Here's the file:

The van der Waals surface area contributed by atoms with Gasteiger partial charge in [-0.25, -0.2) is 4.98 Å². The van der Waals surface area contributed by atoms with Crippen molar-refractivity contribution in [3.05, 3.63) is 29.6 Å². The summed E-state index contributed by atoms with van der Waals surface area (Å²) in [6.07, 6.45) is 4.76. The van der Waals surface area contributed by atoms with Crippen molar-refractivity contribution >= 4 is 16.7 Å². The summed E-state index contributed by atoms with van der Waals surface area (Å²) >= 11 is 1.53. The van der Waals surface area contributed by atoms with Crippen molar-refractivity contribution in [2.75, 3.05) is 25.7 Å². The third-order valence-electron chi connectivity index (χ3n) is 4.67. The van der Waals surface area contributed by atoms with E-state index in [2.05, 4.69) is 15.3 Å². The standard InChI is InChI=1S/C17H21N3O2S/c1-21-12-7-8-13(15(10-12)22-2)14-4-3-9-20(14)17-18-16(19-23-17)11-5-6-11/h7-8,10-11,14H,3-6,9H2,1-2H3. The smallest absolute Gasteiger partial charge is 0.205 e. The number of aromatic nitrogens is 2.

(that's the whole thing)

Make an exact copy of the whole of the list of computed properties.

The van der Waals surface area contributed by atoms with Gasteiger partial charge in [-0.25, -0.2) is 4.98 Å². The van der Waals surface area contributed by atoms with Crippen molar-refractivity contribution in [3.05, 3.63) is 29.6 Å². The summed E-state index contributed by atoms with van der Waals surface area (Å²) in [6.07, 6.45) is 4.76. The van der Waals surface area contributed by atoms with Crippen molar-refractivity contribution >= 4 is 16.7 Å². The summed E-state index contributed by atoms with van der Waals surface area (Å²) >= 11 is 1.53. The van der Waals surface area contributed by atoms with Crippen molar-refractivity contribution in [2.75, 3.05) is 25.7 Å². The third-order valence-electron chi connectivity index (χ3n) is 4.67. The van der Waals surface area contributed by atoms with E-state index in [2.05, 4.69) is 15.3 Å². The standard InChI is InChI=1S/C17H21N3O2S/c1-21-12-7-8-13(15(10-12)22-2)14-4-3-9-20(14)17-18-16(19-23-17)11-5-6-11/h7-8,10-11,14H,3-6,9H2,1-2H3. The smallest absolute Gasteiger partial charge is 0.205 e. The number of aromatic nitrogens is 2.